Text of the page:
Cromwell's period of personal rule as Protector, which began on 16 December, merely legalised his position as the single most important leader in post-monarchical England. It may be that Cromwell sought to make his authority constitutional, as the Instrument of Government allowed for, and it may also be that his objectives fell far short of dictatorship. However, his power base was narrow, being opposed not only by royalists at home and in exile, but also by the large Presbyterian faction, disillusioned republicans, and radicals within the army command. In a sense, the rule of the Major Generals was a response to the royalist risings of 1655, but it was also the result of a need to reorganise the army which, serving in England, Scotland and Ireland, was a considerable drain on the limited financial resources of the government. The Major Generals, war-hardened professional soldiers, proved themselves efficient in carrying through Cromwell's programme, but their involvement in local government alienated the country at large, and the long-term effects of their activities were felt long after the Restoration.
In the summer of 1655 the decision was taken and implemented to reduce the costs of the armed forces— by cutting both their numbers and their pay, but the standing army was thenceforth to be assisted by a supplementary militia about 6,500 strong organised on a regional basis, similar to the situation which had prevailed in the West Country under John Disbrowe. According to the instructions issued on 22 August 1655, the Major Generals were not only to train and lead the militia troops under them, but were also to be responsible for controlling the activities of royalist suspects and other malcontents, as well as generally assisting the civil authorities, the JPs and their subordinates, in routine matters. A decimation tax was also to be levied on royalists worth £100 a year or upwards to finance the militia. Cromwell's centralisation policy proved far more effective than that attributed to Charles I and his ministers had ever done, and the association of some Major Generals with repressive puritan morality drives and excessive vigour in organising the JPs further undermined the Protectorate's support in the country. At first there were ten regions, later eleven, divided between William Goffe, Thomas Kelsey, John Disbrowe, Charles Fleetwood, John Barkstead, Edward Whalley, Philip Skippon, William Butler, James Berry, Charles Worsley and John Lambert. Since, however, Fleetwood and Lambert were members of Cromwell's Council, they were able to appoint deputies in their regions, the North going to Charles Howard and Robert Lilburn, and Fleetwood's area divided between Hezekiah Haynes and Tobias Bridge, although Bridge was shortly replaced by William Packer, who also acted in Buckinghamshire in consort with George Fleetwood. Early in 1656 South Wales was added to the vast territory, including North Wales, administered by James Berry, and the latter was also empowered to employ deputies, Rowland Dawkins and John Nicholas. Although they might interfere in local government, and proved competent at repressing dissident political activity, the Major Generals' powers were chiefly felt in urban centres, and they had little impact on the influence of country gentry long established in their shires. The election campaign of the summer of 1656 was marked by the Major Generals' efforts to enforce their own choices on voters for the proposed Parliament, and resistance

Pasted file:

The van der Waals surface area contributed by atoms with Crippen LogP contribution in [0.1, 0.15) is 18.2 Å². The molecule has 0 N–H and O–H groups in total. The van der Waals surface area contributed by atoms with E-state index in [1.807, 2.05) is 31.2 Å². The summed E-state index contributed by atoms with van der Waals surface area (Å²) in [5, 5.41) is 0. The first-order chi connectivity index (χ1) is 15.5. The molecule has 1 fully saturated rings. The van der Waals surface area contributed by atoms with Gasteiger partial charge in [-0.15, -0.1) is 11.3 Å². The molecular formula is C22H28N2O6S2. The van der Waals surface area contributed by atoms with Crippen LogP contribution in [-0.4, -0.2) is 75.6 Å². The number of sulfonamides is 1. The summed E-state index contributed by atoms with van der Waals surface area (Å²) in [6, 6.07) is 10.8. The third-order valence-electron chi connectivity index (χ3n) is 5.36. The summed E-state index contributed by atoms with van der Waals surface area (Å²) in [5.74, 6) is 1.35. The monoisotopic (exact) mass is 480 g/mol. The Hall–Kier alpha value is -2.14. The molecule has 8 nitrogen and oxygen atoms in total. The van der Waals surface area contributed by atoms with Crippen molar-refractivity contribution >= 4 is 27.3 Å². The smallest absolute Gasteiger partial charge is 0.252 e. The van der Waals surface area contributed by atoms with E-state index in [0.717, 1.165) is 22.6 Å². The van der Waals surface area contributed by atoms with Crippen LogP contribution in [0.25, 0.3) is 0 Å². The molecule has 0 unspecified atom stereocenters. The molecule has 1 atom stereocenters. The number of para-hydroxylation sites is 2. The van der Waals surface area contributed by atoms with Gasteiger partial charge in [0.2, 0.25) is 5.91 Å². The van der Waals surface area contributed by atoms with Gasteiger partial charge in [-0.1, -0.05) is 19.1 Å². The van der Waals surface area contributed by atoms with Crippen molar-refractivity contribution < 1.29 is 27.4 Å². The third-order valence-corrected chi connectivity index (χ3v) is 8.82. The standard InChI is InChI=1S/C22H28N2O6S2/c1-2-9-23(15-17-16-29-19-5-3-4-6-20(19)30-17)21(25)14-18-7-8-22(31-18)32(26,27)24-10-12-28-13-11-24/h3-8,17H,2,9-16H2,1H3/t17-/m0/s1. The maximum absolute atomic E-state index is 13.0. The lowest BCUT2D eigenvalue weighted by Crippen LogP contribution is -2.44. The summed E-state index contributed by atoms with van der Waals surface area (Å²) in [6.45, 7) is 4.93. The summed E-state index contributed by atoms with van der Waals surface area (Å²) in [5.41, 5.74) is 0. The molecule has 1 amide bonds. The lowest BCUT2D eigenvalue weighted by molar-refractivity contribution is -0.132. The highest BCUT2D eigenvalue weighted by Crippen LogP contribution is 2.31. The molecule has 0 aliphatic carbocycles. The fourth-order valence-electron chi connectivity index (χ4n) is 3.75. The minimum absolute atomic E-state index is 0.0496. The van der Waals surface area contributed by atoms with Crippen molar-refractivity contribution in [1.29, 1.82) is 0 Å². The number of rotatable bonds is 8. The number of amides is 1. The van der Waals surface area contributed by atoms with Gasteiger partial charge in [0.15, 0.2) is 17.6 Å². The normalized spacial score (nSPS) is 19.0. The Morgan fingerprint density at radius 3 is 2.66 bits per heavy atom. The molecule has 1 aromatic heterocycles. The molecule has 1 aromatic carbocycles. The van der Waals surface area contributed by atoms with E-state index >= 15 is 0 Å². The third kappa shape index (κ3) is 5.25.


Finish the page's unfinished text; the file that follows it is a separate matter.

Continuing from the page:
from former political associates of Cromwell who equated the generals with the court of a new, personal, ruler. The fact that the Council of State had to exclude many elected MPs indicated the Major Generals' failure. At the year's end, efforts in Parliament to have the decimation tax extended failed, and the generals came under severe criticism in January 1657. The system of which they were the instruments was abandoned in that year.
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